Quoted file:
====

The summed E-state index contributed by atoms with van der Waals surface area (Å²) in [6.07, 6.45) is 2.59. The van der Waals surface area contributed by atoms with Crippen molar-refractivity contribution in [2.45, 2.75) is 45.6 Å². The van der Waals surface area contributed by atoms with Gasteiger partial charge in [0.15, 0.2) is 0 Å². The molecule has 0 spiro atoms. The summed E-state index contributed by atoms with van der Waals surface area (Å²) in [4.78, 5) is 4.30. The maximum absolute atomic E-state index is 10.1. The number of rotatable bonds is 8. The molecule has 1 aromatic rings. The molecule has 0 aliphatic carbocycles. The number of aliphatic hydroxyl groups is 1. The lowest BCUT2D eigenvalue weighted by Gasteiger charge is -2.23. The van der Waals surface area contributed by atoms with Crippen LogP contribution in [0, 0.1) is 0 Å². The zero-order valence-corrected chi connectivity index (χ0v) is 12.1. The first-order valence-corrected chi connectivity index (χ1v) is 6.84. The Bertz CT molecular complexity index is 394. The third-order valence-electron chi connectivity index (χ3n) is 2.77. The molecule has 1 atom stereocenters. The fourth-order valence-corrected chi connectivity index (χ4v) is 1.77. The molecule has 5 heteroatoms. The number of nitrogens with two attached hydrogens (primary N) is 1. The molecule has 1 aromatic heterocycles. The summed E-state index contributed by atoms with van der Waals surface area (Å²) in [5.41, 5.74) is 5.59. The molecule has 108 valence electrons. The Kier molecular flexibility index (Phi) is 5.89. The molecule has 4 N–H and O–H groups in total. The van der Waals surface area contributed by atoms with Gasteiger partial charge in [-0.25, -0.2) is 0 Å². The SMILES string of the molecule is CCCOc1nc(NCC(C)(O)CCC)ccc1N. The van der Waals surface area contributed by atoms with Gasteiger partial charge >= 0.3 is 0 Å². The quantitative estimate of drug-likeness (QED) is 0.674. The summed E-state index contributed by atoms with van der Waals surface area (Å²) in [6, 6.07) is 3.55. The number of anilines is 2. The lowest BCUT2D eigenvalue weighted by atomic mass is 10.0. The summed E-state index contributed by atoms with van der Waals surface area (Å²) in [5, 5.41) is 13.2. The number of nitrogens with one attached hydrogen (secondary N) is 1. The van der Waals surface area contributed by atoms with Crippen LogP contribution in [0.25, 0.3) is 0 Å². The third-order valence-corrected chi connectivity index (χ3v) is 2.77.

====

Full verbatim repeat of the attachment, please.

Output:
The summed E-state index contributed by atoms with van der Waals surface area (Å²) in [6.07, 6.45) is 2.59. The van der Waals surface area contributed by atoms with Crippen molar-refractivity contribution in [2.45, 2.75) is 45.6 Å². The van der Waals surface area contributed by atoms with Gasteiger partial charge in [0.15, 0.2) is 0 Å². The molecule has 0 spiro atoms. The summed E-state index contributed by atoms with van der Waals surface area (Å²) in [4.78, 5) is 4.30. The maximum absolute atomic E-state index is 10.1. The number of rotatable bonds is 8. The molecule has 1 aromatic rings. The molecule has 0 aliphatic carbocycles. The number of aliphatic hydroxyl groups is 1. The lowest BCUT2D eigenvalue weighted by Gasteiger charge is -2.23. The van der Waals surface area contributed by atoms with Crippen LogP contribution in [0, 0.1) is 0 Å². The zero-order valence-corrected chi connectivity index (χ0v) is 12.1. The first-order valence-corrected chi connectivity index (χ1v) is 6.84. The Bertz CT molecular complexity index is 394. The third-order valence-electron chi connectivity index (χ3n) is 2.77. The molecule has 1 atom stereocenters. The fourth-order valence-corrected chi connectivity index (χ4v) is 1.77. The molecule has 5 heteroatoms. The number of nitrogens with two attached hydrogens (primary N) is 1. The molecule has 1 aromatic heterocycles. The summed E-state index contributed by atoms with van der Waals surface area (Å²) in [5.41, 5.74) is 5.59. The molecule has 108 valence electrons. The Kier molecular flexibility index (Phi) is 5.89. The molecule has 4 N–H and O–H groups in total. The van der Waals surface area contributed by atoms with Gasteiger partial charge in [-0.25, -0.2) is 0 Å². The SMILES string of the molecule is CCCOc1nc(NCC(C)(O)CCC)ccc1N. The van der Waals surface area contributed by atoms with Gasteiger partial charge >= 0.3 is 0 Å². The quantitative estimate of drug-likeness (QED) is 0.674. The summed E-state index contributed by atoms with van der Waals surface area (Å²) in [6, 6.07) is 3.55. The number of anilines is 2. The lowest BCUT2D eigenvalue weighted by atomic mass is 10.0. The summed E-state index contributed by atoms with van der Waals surface area (Å²) in [5, 5.41) is 13.2. The number of nitrogens with one attached hydrogen (secondary N) is 1. The van der Waals surface area contributed by atoms with Crippen LogP contribution in [0.25, 0.3) is 0 Å². The third-order valence-corrected chi connectivity index (χ3v) is 2.77.